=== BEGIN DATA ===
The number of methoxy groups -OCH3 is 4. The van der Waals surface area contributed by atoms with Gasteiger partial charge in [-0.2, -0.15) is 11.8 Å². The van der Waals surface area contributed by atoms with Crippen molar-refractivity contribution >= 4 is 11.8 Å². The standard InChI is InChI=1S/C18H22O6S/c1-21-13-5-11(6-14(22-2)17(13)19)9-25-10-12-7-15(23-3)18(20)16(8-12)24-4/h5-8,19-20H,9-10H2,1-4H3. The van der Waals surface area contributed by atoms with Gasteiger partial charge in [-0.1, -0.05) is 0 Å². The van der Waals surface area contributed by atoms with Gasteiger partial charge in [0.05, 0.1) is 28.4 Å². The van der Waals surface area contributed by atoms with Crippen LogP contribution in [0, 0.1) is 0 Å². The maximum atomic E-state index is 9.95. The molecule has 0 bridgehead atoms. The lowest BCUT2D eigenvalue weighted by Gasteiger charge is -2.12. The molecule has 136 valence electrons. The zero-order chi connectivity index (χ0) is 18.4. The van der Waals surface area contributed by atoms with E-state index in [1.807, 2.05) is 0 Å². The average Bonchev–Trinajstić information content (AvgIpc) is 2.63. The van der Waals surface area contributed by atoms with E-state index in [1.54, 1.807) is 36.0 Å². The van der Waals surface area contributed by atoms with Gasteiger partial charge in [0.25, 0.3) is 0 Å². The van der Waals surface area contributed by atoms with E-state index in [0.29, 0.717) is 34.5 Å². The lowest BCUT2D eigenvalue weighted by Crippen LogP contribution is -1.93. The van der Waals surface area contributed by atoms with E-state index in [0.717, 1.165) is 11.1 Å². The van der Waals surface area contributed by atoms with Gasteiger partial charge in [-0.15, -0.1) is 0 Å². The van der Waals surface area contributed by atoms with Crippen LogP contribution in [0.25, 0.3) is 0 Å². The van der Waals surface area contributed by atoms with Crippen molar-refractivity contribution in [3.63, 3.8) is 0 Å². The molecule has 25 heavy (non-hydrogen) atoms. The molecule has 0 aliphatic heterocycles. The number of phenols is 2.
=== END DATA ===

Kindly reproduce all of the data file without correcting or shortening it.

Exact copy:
The number of methoxy groups -OCH3 is 4. The van der Waals surface area contributed by atoms with Gasteiger partial charge in [-0.2, -0.15) is 11.8 Å². The van der Waals surface area contributed by atoms with Crippen molar-refractivity contribution >= 4 is 11.8 Å². The standard InChI is InChI=1S/C18H22O6S/c1-21-13-5-11(6-14(22-2)17(13)19)9-25-10-12-7-15(23-3)18(20)16(8-12)24-4/h5-8,19-20H,9-10H2,1-4H3. The van der Waals surface area contributed by atoms with Gasteiger partial charge in [-0.1, -0.05) is 0 Å². The van der Waals surface area contributed by atoms with Gasteiger partial charge in [0.05, 0.1) is 28.4 Å². The van der Waals surface area contributed by atoms with Crippen LogP contribution in [0, 0.1) is 0 Å². The maximum atomic E-state index is 9.95. The molecule has 0 bridgehead atoms. The lowest BCUT2D eigenvalue weighted by Gasteiger charge is -2.12. The molecule has 136 valence electrons. The zero-order chi connectivity index (χ0) is 18.4. The van der Waals surface area contributed by atoms with E-state index in [1.807, 2.05) is 0 Å². The average Bonchev–Trinajstić information content (AvgIpc) is 2.63. The van der Waals surface area contributed by atoms with E-state index in [1.54, 1.807) is 36.0 Å². The van der Waals surface area contributed by atoms with Gasteiger partial charge in [0.25, 0.3) is 0 Å². The van der Waals surface area contributed by atoms with E-state index in [0.29, 0.717) is 34.5 Å². The lowest BCUT2D eigenvalue weighted by Crippen LogP contribution is -1.93. The van der Waals surface area contributed by atoms with E-state index in [0.717, 1.165) is 11.1 Å². The van der Waals surface area contributed by atoms with Gasteiger partial charge in [-0.15, -0.1) is 0 Å². The van der Waals surface area contributed by atoms with Crippen LogP contribution in [0.25, 0.3) is 0 Å². The van der Waals surface area contributed by atoms with Crippen molar-refractivity contribution in [3.63, 3.8) is 0 Å². The molecule has 25 heavy (non-hydrogen) atoms. The molecule has 0 aliphatic heterocycles. The number of phenols is 2.